12. Weil, Philippe, 1989. "Overlapping families of infinitely-lived agents," Journal of Public Economics, Elsevier, vol. 38(2), pages 183-198, March.
    Full references (including those not matched with items on IDEAS)

    Citations

    Citations are extracted by the CitEc Project, subscribe to its RSS feed for this item.
    as


    Cited by:

    1. Ben-Gad, M., 2014. "On Deficit Bias and Immigration," Working Papers 15/08, Department of Economics, City University London.
    2. Andri Chassamboulli & Theodore Palivos, 2014. "A Search‐Equilibrium Approach To The Effects Of Immigration On Labor Market Outcomes," International Economic Review, Department of Economics, University of Pennsylvania and Osaka University Institute of Social and Economic Research Association, vol. 55, pages 111-129, February.
    3. Berman, Yonatan & Aste, Tomaso, 2016. "To what extent does immigration affect inequality?," Physica A: Statistical Mechanics and its Applications, Elsevier, vol. 462(C), pages 1029-1039.
    4. Jaai Parasnis, 2010. "Estimating The Relationship Between Immigrant And Native Workers In Australia: A Production Theory Approach," Australian Economic Papers, Wiley Blackwell, vol. 49(1), pages 73-85, March.
    5. Christopher Busch & Dirk Krueger & Alexander Ludwig & Irina Popova & Zainab Iftikhar, 2020. "Should Germany Have Built a New Wall? Macroeconomic Lessons from the 2015-18 Refugee Wave," Working Papers 2020-020, Human Capital and Economic Opportunity Working Group.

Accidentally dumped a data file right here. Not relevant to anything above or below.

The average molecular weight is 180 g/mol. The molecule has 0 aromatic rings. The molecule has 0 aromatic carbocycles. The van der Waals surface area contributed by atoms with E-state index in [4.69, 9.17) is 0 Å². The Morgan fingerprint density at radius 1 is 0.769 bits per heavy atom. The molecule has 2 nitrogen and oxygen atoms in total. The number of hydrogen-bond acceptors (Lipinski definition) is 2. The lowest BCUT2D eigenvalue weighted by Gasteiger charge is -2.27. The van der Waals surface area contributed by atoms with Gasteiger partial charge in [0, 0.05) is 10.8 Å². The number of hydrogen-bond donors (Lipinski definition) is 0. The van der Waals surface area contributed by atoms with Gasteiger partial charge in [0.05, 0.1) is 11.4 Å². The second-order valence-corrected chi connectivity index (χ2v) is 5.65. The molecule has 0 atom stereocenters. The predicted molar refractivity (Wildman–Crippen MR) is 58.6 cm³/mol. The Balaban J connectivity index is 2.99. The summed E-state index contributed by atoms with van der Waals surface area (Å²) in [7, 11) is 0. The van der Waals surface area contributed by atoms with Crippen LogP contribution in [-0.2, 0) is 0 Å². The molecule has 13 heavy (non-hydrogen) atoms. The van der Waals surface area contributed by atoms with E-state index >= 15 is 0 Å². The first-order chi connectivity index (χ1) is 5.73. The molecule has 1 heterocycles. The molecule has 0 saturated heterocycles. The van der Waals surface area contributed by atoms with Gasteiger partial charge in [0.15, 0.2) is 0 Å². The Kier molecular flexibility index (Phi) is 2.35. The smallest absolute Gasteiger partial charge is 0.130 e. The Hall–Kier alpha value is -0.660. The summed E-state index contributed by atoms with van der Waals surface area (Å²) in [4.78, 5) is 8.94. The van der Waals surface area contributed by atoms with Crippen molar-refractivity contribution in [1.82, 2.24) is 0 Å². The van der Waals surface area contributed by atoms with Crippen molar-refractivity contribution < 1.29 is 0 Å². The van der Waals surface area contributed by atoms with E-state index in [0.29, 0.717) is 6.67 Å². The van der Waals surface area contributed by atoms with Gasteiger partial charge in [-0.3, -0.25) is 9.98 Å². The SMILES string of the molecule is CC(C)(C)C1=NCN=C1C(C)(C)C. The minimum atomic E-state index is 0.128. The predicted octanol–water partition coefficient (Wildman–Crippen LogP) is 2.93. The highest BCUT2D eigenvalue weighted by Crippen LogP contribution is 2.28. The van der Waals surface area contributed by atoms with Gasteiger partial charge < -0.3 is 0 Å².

6. Jan Ditzen, 2014. "Economic Growth and Migration," SEEC Discussion Papers 1406, Spatial Economics and Econometrics Centre, Heriot Watt University.
    7. Ben-Gad, M., 2008. "Analyzing Economic Policy Using High Order Perturbations," Working Papers 08/07, Department of Economics, City University London.
    8. Erik Hornung, 2012. "Humankapital, technologische Diffusion und Wachstum - Entwicklung in Preußen," ifo Beiträge zur Wirtschaftsforschung, ifo Institute - Leibniz Institute for Economic Research at the University of Munich, number 46.
    9. Zainab Iftikhar & Anna Zaharieva, 2019. "General equilibrium effects of immigration in Germany: Search and matching approach," Review of Economic Dynamics, Elsevier for the Society for Economic Dynamics, vol. 31, pages 245-276, January.
    10. Klein, Paul & Ventura, Gustavo, 2009. "Productivity differences and the dynamic effects of labor movements," Journal of Monetary Economics, Elsevier, vol. 56(8), pages 1059-1073, November.
    11. Chassamboulli, Andri & Palivos, Theodore, 2013. "The impact of immigration on the employment and wages of native workers," Journal of Macroeconomics, Elsevier, vol. 38(PA), pages 19-34.
    12. Matteo Cacciatore & Giuseppe Fiori & Nora Traum, 2020. "Hours and Employment Over the Business Cycle: A Structural Analysis," Review of Economic Dynamics, Elsevier for the Society for Economic Dynamics, vol. 35, pages 240-262, January.
    13. Michael Ben‐Gad, 2018. "On the Political Economy of Deficit Bias and Immigration," Economic Journal, Royal Economic Society, vol. 128(614), pages 2191-2221, September.